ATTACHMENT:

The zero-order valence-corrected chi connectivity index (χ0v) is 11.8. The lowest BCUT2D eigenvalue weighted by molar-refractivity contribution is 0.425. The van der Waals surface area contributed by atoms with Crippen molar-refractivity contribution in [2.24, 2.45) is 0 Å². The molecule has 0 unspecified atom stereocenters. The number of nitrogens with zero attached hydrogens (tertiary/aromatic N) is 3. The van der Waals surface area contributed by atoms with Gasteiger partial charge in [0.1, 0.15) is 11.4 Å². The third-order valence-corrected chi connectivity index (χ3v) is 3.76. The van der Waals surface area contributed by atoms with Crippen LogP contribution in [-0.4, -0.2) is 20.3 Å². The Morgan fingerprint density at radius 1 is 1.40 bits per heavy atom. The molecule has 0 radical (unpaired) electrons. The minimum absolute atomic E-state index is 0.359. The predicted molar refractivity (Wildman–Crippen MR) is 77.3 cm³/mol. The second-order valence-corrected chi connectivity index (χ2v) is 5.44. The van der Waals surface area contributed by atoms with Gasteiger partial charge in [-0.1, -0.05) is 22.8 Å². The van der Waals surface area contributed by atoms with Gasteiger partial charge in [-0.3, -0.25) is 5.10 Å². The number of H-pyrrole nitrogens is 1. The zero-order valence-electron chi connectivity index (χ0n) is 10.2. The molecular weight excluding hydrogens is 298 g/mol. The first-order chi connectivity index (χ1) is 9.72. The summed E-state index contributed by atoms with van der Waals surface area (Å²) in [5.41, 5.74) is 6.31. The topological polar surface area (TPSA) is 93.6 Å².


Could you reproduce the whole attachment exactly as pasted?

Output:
The zero-order valence-corrected chi connectivity index (χ0v) is 11.8. The lowest BCUT2D eigenvalue weighted by molar-refractivity contribution is 0.425. The van der Waals surface area contributed by atoms with Crippen molar-refractivity contribution in [2.24, 2.45) is 0 Å². The molecule has 0 unspecified atom stereocenters. The number of nitrogens with zero attached hydrogens (tertiary/aromatic N) is 3. The van der Waals surface area contributed by atoms with Gasteiger partial charge in [0.1, 0.15) is 11.4 Å². The third-order valence-corrected chi connectivity index (χ3v) is 3.76. The van der Waals surface area contributed by atoms with Crippen LogP contribution in [-0.4, -0.2) is 20.3 Å². The Morgan fingerprint density at radius 1 is 1.40 bits per heavy atom. The molecule has 0 radical (unpaired) electrons. The minimum absolute atomic E-state index is 0.359. The predicted molar refractivity (Wildman–Crippen MR) is 77.3 cm³/mol. The second-order valence-corrected chi connectivity index (χ2v) is 5.44. The van der Waals surface area contributed by atoms with Gasteiger partial charge in [-0.1, -0.05) is 22.8 Å². The van der Waals surface area contributed by atoms with Gasteiger partial charge in [-0.3, -0.25) is 5.10 Å². The number of H-pyrrole nitrogens is 1. The zero-order valence-electron chi connectivity index (χ0n) is 10.2. The molecular weight excluding hydrogens is 298 g/mol. The first-order chi connectivity index (χ1) is 9.72. The summed E-state index contributed by atoms with van der Waals surface area (Å²) in [5.41, 5.74) is 6.31. The topological polar surface area (TPSA) is 93.6 Å².